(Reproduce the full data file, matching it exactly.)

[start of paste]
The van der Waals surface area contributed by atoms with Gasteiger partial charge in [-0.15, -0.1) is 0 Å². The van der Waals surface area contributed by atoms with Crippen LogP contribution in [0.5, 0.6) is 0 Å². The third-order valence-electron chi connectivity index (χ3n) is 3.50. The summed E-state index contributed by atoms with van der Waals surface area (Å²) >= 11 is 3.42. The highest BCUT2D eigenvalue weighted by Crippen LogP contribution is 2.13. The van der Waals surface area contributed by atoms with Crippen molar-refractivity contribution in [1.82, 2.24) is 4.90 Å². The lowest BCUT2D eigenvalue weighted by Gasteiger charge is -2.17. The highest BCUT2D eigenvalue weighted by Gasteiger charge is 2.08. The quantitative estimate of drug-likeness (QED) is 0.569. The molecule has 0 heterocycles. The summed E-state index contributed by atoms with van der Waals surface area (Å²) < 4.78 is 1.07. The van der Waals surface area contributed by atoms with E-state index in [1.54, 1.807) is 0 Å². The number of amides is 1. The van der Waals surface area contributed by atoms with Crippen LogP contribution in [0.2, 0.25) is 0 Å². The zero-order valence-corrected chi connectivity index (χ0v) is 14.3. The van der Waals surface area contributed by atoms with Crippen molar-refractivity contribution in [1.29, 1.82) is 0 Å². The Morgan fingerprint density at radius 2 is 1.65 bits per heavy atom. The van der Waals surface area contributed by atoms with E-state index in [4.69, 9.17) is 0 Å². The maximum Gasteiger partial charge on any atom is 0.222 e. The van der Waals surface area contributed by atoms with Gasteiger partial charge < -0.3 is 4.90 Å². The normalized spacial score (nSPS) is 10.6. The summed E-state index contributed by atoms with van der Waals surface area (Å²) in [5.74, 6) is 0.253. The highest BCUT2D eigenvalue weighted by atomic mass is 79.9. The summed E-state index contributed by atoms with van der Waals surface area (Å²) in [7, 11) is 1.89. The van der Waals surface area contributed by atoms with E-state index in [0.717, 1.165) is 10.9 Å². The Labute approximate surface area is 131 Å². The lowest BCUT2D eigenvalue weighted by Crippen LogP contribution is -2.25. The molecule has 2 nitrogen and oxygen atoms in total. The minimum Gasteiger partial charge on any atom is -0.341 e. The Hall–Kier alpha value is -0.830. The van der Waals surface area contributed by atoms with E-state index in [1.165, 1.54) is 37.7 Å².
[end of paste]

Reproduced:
The van der Waals surface area contributed by atoms with Gasteiger partial charge in [-0.15, -0.1) is 0 Å². The van der Waals surface area contributed by atoms with Crippen LogP contribution in [0.5, 0.6) is 0 Å². The third-order valence-electron chi connectivity index (χ3n) is 3.50. The summed E-state index contributed by atoms with van der Waals surface area (Å²) >= 11 is 3.42. The highest BCUT2D eigenvalue weighted by Crippen LogP contribution is 2.13. The van der Waals surface area contributed by atoms with Crippen molar-refractivity contribution in [1.82, 2.24) is 4.90 Å². The lowest BCUT2D eigenvalue weighted by Gasteiger charge is -2.17. The highest BCUT2D eigenvalue weighted by Gasteiger charge is 2.08. The quantitative estimate of drug-likeness (QED) is 0.569. The molecule has 0 heterocycles. The summed E-state index contributed by atoms with van der Waals surface area (Å²) < 4.78 is 1.07. The van der Waals surface area contributed by atoms with E-state index in [1.54, 1.807) is 0 Å². The number of amides is 1. The van der Waals surface area contributed by atoms with Crippen LogP contribution in [0.2, 0.25) is 0 Å². The zero-order valence-corrected chi connectivity index (χ0v) is 14.3. The van der Waals surface area contributed by atoms with Crippen molar-refractivity contribution in [1.29, 1.82) is 0 Å². The Morgan fingerprint density at radius 2 is 1.65 bits per heavy atom. The van der Waals surface area contributed by atoms with E-state index in [4.69, 9.17) is 0 Å². The maximum Gasteiger partial charge on any atom is 0.222 e. The van der Waals surface area contributed by atoms with Gasteiger partial charge < -0.3 is 4.90 Å². The normalized spacial score (nSPS) is 10.6. The summed E-state index contributed by atoms with van der Waals surface area (Å²) in [5.74, 6) is 0.253. The highest BCUT2D eigenvalue weighted by atomic mass is 79.9. The summed E-state index contributed by atoms with van der Waals surface area (Å²) in [7, 11) is 1.89. The van der Waals surface area contributed by atoms with E-state index in [0.717, 1.165) is 10.9 Å². The Labute approximate surface area is 131 Å². The lowest BCUT2D eigenvalue weighted by Crippen LogP contribution is -2.25. The molecule has 2 nitrogen and oxygen atoms in total. The minimum Gasteiger partial charge on any atom is -0.341 e. The Hall–Kier alpha value is -0.830. The van der Waals surface area contributed by atoms with E-state index in [1.165, 1.54) is 37.7 Å².